Beyond the balance sheet

Why your crowdfunding campaign needs the help of an advisor

Ross Andrews 08/10/2020 17 minute read

Ross Andrews ACA on why it's a good idea to bring your business advisor on board to help implement your crowdfunding campaign.

Crowdfunding has become a major player in the world of business funding!

To date providers have seen huge success through their online funding support platforms. For an example of crowdfunding popularity, just look at Kickstarter. The website has seen 187,657 projects successfully funded since 2009 (as at September 2020), and that number continues to grow!

Blog Image Why you need an advisor to help with your crowdfunding campaign 01

Many of the various platforms boast easy to use systems with an emphasis on DIY features. They make it quite simple for entrepreneurs and start-ups to connect with individual investors in order to get started in the market, or even grow their existing business.

But does this mean you should only rely on your abilities and knowledge when it comes to raising funds? Sure, putting together a crowdfunding page may seem easy, but there’s a load of “behind-the-scenes” work that needs to go into a crowdfunding campaign.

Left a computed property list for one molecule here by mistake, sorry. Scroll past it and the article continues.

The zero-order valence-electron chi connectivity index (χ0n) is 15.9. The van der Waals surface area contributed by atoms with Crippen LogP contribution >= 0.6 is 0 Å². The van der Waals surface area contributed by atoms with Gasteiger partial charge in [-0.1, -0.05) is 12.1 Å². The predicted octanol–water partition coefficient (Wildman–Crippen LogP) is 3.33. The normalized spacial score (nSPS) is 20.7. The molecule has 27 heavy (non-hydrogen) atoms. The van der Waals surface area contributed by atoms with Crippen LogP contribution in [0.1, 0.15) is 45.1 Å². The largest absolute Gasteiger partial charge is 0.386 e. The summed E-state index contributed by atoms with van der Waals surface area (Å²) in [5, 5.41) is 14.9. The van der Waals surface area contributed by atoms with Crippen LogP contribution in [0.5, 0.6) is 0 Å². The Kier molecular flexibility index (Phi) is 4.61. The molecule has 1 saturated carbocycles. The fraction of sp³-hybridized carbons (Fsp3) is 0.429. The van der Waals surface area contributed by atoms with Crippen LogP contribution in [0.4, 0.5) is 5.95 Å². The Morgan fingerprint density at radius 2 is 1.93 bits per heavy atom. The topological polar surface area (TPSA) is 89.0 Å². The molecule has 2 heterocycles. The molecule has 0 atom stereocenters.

FREE guide on how to prepare for your crowdfunding campaign

We have assisted many clients in this process and they found working with a business advisor really helped boost their campaigns in ways they didn't originally envisage. In this post we provide you some useful examples.

1. Behind the scenes campaign support

For many small businesses, particularly start-ups, running a crowdfunding campaign may not be as cut and dry as you think. Working with an experienced business advisor will provide you with the support needed to navigate through the complexities that come with raising finance.

In fact, it's most beneficial to work with an advisor before you start your campaign journey because (and don't be shocked!) crowdfunding may not actually be your best option for obtaining finance.

If you've calculated that this route to funding is the best fit for your business then an advisor will be there to guide you through the process of deciding how much you need to raise, what's likely to be realistic, and how to make it happen within the timeframe required.

However, it's not just as simple as sitting down in a quick meeting to go over the bare essentials needed to get your crowdfunding campaign started.

Here are 4 questions you and your advisor can use to help determine which funding option would be the best fit:

  • How much funding do you require?
  • How quickly do you need access to finance?
  • What is the funding for?
  • How will you use the funding to generate growth and subsequently returns for investors?
  • How much is your business worth?

2. Planning and forecasting like a pro